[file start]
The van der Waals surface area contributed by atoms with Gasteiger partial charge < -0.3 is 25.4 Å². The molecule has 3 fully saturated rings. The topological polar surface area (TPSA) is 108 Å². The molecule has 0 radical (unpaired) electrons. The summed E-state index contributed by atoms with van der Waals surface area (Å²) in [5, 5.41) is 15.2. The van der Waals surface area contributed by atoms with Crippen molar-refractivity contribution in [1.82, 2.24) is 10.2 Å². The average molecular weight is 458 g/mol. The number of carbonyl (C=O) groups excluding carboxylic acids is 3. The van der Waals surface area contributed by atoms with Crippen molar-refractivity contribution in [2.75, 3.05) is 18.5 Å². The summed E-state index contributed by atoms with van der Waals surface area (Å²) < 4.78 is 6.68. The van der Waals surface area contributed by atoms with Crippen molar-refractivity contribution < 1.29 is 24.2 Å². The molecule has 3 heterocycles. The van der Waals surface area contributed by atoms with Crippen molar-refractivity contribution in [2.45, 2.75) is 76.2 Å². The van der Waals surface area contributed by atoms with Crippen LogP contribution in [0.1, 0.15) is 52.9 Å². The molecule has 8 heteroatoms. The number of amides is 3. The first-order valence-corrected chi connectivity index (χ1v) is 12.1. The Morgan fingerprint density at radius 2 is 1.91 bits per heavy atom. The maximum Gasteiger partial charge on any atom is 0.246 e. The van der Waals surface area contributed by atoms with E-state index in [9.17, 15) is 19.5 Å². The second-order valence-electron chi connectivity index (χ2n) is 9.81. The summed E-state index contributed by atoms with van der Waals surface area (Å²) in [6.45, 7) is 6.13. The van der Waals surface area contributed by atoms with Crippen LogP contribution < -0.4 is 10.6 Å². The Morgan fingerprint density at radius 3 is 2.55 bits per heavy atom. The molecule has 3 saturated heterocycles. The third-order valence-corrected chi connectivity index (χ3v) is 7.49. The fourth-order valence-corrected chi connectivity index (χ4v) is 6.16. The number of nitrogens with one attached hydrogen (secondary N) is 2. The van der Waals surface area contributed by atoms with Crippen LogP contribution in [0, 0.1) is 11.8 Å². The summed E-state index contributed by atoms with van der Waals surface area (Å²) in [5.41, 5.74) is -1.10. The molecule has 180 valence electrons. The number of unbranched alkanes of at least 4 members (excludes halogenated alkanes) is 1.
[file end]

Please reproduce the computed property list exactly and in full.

The van der Waals surface area contributed by atoms with Gasteiger partial charge < -0.3 is 25.4 Å². The molecule has 3 fully saturated rings. The topological polar surface area (TPSA) is 108 Å². The molecule has 0 radical (unpaired) electrons. The summed E-state index contributed by atoms with van der Waals surface area (Å²) in [5, 5.41) is 15.2. The van der Waals surface area contributed by atoms with Crippen molar-refractivity contribution in [1.82, 2.24) is 10.2 Å². The average molecular weight is 458 g/mol. The number of carbonyl (C=O) groups excluding carboxylic acids is 3. The van der Waals surface area contributed by atoms with Crippen molar-refractivity contribution in [2.75, 3.05) is 18.5 Å². The summed E-state index contributed by atoms with van der Waals surface area (Å²) < 4.78 is 6.68. The van der Waals surface area contributed by atoms with Crippen molar-refractivity contribution < 1.29 is 24.2 Å². The molecule has 3 heterocycles. The van der Waals surface area contributed by atoms with Crippen molar-refractivity contribution in [2.45, 2.75) is 76.2 Å². The van der Waals surface area contributed by atoms with Crippen LogP contribution in [0.1, 0.15) is 52.9 Å². The molecule has 8 heteroatoms. The number of amides is 3. The first-order valence-corrected chi connectivity index (χ1v) is 12.1. The Morgan fingerprint density at radius 2 is 1.91 bits per heavy atom. The maximum Gasteiger partial charge on any atom is 0.246 e. The van der Waals surface area contributed by atoms with E-state index in [9.17, 15) is 19.5 Å². The second-order valence-electron chi connectivity index (χ2n) is 9.81. The summed E-state index contributed by atoms with van der Waals surface area (Å²) in [6.45, 7) is 6.13. The van der Waals surface area contributed by atoms with Crippen LogP contribution < -0.4 is 10.6 Å². The Morgan fingerprint density at radius 3 is 2.55 bits per heavy atom. The molecule has 3 saturated heterocycles. The third-order valence-corrected chi connectivity index (χ3v) is 7.49. The fourth-order valence-corrected chi connectivity index (χ4v) is 6.16. The number of nitrogens with one attached hydrogen (secondary N) is 2. The van der Waals surface area contributed by atoms with Crippen LogP contribution in [0, 0.1) is 11.8 Å². The summed E-state index contributed by atoms with van der Waals surface area (Å²) in [5.41, 5.74) is -1.10. The molecule has 180 valence electrons. The number of unbranched alkanes of at least 4 members (excludes halogenated alkanes) is 1.